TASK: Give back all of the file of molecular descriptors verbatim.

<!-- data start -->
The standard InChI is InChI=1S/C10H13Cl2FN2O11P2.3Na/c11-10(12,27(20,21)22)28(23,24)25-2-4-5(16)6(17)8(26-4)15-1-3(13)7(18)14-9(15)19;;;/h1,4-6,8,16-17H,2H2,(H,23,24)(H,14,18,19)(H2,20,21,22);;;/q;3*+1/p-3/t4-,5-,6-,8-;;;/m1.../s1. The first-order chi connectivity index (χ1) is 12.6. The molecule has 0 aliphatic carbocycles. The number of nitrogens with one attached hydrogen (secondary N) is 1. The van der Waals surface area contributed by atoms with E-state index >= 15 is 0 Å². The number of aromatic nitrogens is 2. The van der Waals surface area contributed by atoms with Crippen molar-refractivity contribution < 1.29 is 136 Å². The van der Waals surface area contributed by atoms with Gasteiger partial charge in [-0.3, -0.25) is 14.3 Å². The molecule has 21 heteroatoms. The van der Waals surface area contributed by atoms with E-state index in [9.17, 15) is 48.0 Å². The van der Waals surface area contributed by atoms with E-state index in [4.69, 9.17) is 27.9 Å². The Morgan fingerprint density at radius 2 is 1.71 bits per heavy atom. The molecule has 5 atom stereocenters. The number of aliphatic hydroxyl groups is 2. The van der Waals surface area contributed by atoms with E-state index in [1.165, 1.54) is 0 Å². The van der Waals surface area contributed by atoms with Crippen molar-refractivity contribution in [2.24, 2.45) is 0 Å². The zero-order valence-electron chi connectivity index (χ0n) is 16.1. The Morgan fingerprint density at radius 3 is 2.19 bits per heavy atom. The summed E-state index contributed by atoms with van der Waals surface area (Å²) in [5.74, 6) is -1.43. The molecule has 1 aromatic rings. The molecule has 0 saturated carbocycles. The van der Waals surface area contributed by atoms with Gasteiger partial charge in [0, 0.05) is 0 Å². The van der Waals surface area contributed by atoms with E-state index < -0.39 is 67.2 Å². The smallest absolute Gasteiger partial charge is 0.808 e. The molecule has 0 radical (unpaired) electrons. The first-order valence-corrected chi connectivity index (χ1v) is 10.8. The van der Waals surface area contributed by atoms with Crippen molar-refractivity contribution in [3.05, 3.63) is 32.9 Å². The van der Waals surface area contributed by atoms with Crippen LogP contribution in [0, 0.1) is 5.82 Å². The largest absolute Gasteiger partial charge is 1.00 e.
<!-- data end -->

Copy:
The standard InChI is InChI=1S/C10H13Cl2FN2O11P2.3Na/c11-10(12,27(20,21)22)28(23,24)25-2-4-5(16)6(17)8(26-4)15-1-3(13)7(18)14-9(15)19;;;/h1,4-6,8,16-17H,2H2,(H,23,24)(H,14,18,19)(H2,20,21,22);;;/q;3*+1/p-3/t4-,5-,6-,8-;;;/m1.../s1. The first-order chi connectivity index (χ1) is 12.6. The molecule has 0 aliphatic carbocycles. The number of nitrogens with one attached hydrogen (secondary N) is 1. The van der Waals surface area contributed by atoms with E-state index >= 15 is 0 Å². The number of aromatic nitrogens is 2. The van der Waals surface area contributed by atoms with Crippen molar-refractivity contribution < 1.29 is 136 Å². The van der Waals surface area contributed by atoms with Gasteiger partial charge in [-0.3, -0.25) is 14.3 Å². The molecule has 21 heteroatoms. The van der Waals surface area contributed by atoms with E-state index in [9.17, 15) is 48.0 Å². The van der Waals surface area contributed by atoms with E-state index in [4.69, 9.17) is 27.9 Å². The Morgan fingerprint density at radius 2 is 1.71 bits per heavy atom. The molecule has 5 atom stereocenters. The number of aliphatic hydroxyl groups is 2. The van der Waals surface area contributed by atoms with E-state index in [1.165, 1.54) is 0 Å². The van der Waals surface area contributed by atoms with Crippen molar-refractivity contribution in [2.24, 2.45) is 0 Å². The zero-order valence-electron chi connectivity index (χ0n) is 16.1. The Morgan fingerprint density at radius 3 is 2.19 bits per heavy atom. The summed E-state index contributed by atoms with van der Waals surface area (Å²) in [5.74, 6) is -1.43. The molecule has 1 aromatic rings. The molecule has 0 saturated carbocycles. The van der Waals surface area contributed by atoms with Gasteiger partial charge in [0, 0.05) is 0 Å². The van der Waals surface area contributed by atoms with E-state index < -0.39 is 67.2 Å². The smallest absolute Gasteiger partial charge is 0.808 e. The molecule has 0 radical (unpaired) electrons. The first-order valence-corrected chi connectivity index (χ1v) is 10.8. The van der Waals surface area contributed by atoms with Crippen molar-refractivity contribution in [3.05, 3.63) is 32.9 Å². The van der Waals surface area contributed by atoms with Crippen LogP contribution in [0, 0.1) is 5.82 Å². The largest absolute Gasteiger partial charge is 1.00 e.